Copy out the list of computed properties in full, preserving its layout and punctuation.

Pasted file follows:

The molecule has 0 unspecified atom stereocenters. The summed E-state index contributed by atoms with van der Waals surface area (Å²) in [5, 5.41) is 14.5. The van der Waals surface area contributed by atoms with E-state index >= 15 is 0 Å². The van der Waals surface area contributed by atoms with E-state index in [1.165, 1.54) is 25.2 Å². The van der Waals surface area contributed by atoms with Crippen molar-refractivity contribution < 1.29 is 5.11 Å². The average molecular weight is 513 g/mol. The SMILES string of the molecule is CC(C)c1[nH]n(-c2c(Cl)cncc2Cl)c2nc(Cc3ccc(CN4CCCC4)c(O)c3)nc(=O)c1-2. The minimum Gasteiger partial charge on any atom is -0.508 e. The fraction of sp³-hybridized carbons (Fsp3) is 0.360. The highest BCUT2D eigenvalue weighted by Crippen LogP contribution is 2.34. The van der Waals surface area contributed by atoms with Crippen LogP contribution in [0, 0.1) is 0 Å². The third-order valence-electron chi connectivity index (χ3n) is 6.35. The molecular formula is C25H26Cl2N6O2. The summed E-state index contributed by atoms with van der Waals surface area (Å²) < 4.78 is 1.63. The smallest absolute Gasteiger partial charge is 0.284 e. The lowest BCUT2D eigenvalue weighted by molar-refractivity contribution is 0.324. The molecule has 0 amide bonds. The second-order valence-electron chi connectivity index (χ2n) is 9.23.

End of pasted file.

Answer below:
The molecule has 0 unspecified atom stereocenters. The summed E-state index contributed by atoms with van der Waals surface area (Å²) in [5, 5.41) is 14.5. The van der Waals surface area contributed by atoms with E-state index >= 15 is 0 Å². The van der Waals surface area contributed by atoms with E-state index in [1.165, 1.54) is 25.2 Å². The van der Waals surface area contributed by atoms with Crippen molar-refractivity contribution < 1.29 is 5.11 Å². The average molecular weight is 513 g/mol. The SMILES string of the molecule is CC(C)c1[nH]n(-c2c(Cl)cncc2Cl)c2nc(Cc3ccc(CN4CCCC4)c(O)c3)nc(=O)c1-2. The minimum Gasteiger partial charge on any atom is -0.508 e. The fraction of sp³-hybridized carbons (Fsp3) is 0.360. The highest BCUT2D eigenvalue weighted by Crippen LogP contribution is 2.34. The van der Waals surface area contributed by atoms with Crippen LogP contribution in [0, 0.1) is 0 Å². The third-order valence-electron chi connectivity index (χ3n) is 6.35. The molecular formula is C25H26Cl2N6O2. The summed E-state index contributed by atoms with van der Waals surface area (Å²) < 4.78 is 1.63. The smallest absolute Gasteiger partial charge is 0.284 e. The lowest BCUT2D eigenvalue weighted by molar-refractivity contribution is 0.324. The molecule has 0 amide bonds. The second-order valence-electron chi connectivity index (χ2n) is 9.23.